OLYMPIA – Washington Department of Fish and Wildlife (WDFW) shellfish managers on Tuesday confirmed coastal razor clam digging reopens at Twin Harbors and Copalis on Friday, March 17.
This is in addition to Mocrocks, which opens on Saturday, March 18.
"As wonderful as it is to now be able to offer harvest days on Twin Harbors, we are disappointed that Long Beach still remains above the domoic acid toxicity closure level," said Bryce Blumenthal, a WDFW coastal shellfish biologist. "Diggers can expect abundant populations of nice-sized clams on open beaches. Digs switch to morning low tides on March 23-26 providing the first daylight opportunities of spring."
The following digs during evening (p.m.) low tides will proceed as scheduled:
The following digs during morning (a.m.) low tides will proceed as scheduled:
Future tentative digs planned during morning (a.m.) low tides are scheduled (digging extended to 1 p.m. on April 12 only):
The Washington Department of Health (DOH) labs indicate domoic acid levels at Long Beach remain slightly above the health guideline cutoff range. WDFW will announce digging opportunities when marine toxin tests show it is safe to do so.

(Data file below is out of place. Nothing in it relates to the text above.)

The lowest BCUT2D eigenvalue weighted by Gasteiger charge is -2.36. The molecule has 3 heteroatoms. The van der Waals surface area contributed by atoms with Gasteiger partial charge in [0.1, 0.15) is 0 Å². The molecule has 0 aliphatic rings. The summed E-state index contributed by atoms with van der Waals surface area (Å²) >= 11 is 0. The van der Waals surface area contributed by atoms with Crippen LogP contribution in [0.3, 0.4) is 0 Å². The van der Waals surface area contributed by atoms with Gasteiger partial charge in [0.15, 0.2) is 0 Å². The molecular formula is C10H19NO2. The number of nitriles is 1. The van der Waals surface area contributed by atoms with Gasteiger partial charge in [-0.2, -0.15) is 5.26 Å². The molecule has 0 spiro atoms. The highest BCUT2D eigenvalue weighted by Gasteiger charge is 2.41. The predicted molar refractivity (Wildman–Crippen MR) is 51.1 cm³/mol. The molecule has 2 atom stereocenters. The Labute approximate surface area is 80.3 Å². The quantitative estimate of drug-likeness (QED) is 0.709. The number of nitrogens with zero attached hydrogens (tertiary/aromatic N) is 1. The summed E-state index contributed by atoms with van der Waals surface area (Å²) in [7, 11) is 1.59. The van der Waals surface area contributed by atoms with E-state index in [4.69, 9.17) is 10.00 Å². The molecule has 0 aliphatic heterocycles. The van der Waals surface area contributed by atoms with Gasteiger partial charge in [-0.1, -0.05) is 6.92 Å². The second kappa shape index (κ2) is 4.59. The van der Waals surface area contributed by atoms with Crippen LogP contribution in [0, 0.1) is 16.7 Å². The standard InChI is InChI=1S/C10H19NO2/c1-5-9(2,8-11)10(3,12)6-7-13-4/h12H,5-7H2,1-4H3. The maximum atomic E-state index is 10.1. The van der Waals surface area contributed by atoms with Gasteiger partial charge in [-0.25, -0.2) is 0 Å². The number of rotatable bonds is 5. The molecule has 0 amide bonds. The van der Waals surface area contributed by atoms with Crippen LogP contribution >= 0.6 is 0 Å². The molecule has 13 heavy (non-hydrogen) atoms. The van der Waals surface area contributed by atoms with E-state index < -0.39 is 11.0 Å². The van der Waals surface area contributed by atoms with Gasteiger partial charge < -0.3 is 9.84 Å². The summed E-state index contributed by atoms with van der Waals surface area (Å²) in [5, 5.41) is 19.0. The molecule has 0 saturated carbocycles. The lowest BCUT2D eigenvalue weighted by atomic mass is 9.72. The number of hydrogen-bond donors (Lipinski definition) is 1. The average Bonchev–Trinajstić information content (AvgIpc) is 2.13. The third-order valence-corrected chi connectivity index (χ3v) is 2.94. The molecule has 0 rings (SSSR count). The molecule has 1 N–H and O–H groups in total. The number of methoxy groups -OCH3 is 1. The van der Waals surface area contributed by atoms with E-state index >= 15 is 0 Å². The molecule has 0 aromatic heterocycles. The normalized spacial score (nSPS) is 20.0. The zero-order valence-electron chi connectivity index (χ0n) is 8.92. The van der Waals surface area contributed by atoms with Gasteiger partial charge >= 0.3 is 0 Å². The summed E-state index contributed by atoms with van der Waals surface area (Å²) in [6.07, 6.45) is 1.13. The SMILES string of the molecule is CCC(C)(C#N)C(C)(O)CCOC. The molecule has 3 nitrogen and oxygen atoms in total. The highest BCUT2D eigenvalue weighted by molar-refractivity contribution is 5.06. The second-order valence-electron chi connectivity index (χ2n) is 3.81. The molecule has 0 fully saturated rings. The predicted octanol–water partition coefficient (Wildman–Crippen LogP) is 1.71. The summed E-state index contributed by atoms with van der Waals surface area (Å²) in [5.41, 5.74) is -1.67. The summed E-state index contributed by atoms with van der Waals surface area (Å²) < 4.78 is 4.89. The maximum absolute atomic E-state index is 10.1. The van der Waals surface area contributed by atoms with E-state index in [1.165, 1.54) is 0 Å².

Domoic acid, a natural toxin produced by certain types of marine algae, can be harmful or fatal if consumed in sufficient quantities. WDFW shellfish staff will continue to regularly dig test sa.m.ples of razor clams to monitor the situation. More information about domoic acid, as well as current levels at ocean beaches, can be found on WDFW's domoic acid webpage and on the DOH webpage.
The daily limit is 15 razor clams per person. Under state law, a daily limit consists of the first 15 clams dug regardless of size or condition, and each digger's cla.m.s must be kept in a separate container. Digging is prohibited in the razor clam reserves, which are marked by 10-foot poles with signs. A reserve located just south of the Ocean City approach on Copalis. The most successful digging occurs between one and two hours before the listed time of low tide.
With the spring fast approaching, Washingtonians should consider purchasing 2023-2024 recreational hunting and fishing licenses, and from hundreds of license vendors around the state. WDFW recommends buying your license before current licenses expire after March 31. All diggers age 15 or older must have an applicable fishing license to harvest razor clams on any beach. To be notified of in-season rule changes as they are announced, sign up for email notifications at wdfw.wa.gov/about/lists.
Shellfish and seafood enthusiasts can also start making plans to attend the Ocean Shores Razor Cla.m. and Seafood Festival on March 17-19, and the Long Beach Razor Cla.m. Festival on April 8-9. These two long-running events celebrate the unique contribution of razor clams to Washington's culture and coastal communities.
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